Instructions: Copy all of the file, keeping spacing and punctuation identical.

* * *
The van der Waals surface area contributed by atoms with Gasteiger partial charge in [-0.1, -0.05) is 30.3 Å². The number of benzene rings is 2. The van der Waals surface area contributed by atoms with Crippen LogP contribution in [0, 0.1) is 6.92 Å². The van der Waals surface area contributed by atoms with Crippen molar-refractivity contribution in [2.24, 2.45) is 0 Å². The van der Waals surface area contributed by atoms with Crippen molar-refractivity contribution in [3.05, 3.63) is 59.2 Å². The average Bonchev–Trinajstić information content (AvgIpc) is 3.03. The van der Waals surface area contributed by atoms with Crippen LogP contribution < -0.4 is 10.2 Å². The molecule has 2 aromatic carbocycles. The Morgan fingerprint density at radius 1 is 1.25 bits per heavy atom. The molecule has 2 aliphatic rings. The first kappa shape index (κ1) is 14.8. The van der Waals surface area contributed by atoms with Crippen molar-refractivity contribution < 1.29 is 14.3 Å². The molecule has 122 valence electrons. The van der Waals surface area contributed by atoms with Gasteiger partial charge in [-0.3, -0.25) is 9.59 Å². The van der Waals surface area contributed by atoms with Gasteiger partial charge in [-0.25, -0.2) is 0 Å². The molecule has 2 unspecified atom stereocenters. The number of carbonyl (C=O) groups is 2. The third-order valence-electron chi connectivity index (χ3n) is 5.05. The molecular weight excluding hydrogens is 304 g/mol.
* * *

The van der Waals surface area contributed by atoms with Gasteiger partial charge in [-0.1, -0.05) is 30.3 Å². The number of benzene rings is 2. The van der Waals surface area contributed by atoms with Crippen LogP contribution in [0, 0.1) is 6.92 Å². The van der Waals surface area contributed by atoms with Crippen molar-refractivity contribution in [2.24, 2.45) is 0 Å². The van der Waals surface area contributed by atoms with Crippen molar-refractivity contribution in [3.05, 3.63) is 59.2 Å². The average Bonchev–Trinajstić information content (AvgIpc) is 3.03. The van der Waals surface area contributed by atoms with Crippen LogP contribution < -0.4 is 10.2 Å². The molecule has 2 aromatic carbocycles. The Morgan fingerprint density at radius 1 is 1.25 bits per heavy atom. The molecule has 2 aliphatic rings. The first kappa shape index (κ1) is 14.8. The van der Waals surface area contributed by atoms with Crippen molar-refractivity contribution < 1.29 is 14.3 Å². The molecule has 122 valence electrons. The van der Waals surface area contributed by atoms with Gasteiger partial charge in [-0.3, -0.25) is 9.59 Å². The van der Waals surface area contributed by atoms with Gasteiger partial charge in [-0.25, -0.2) is 0 Å². The molecule has 2 unspecified atom stereocenters. The number of carbonyl (C=O) groups is 2. The third-order valence-electron chi connectivity index (χ3n) is 5.05. The molecular weight excluding hydrogens is 304 g/mol.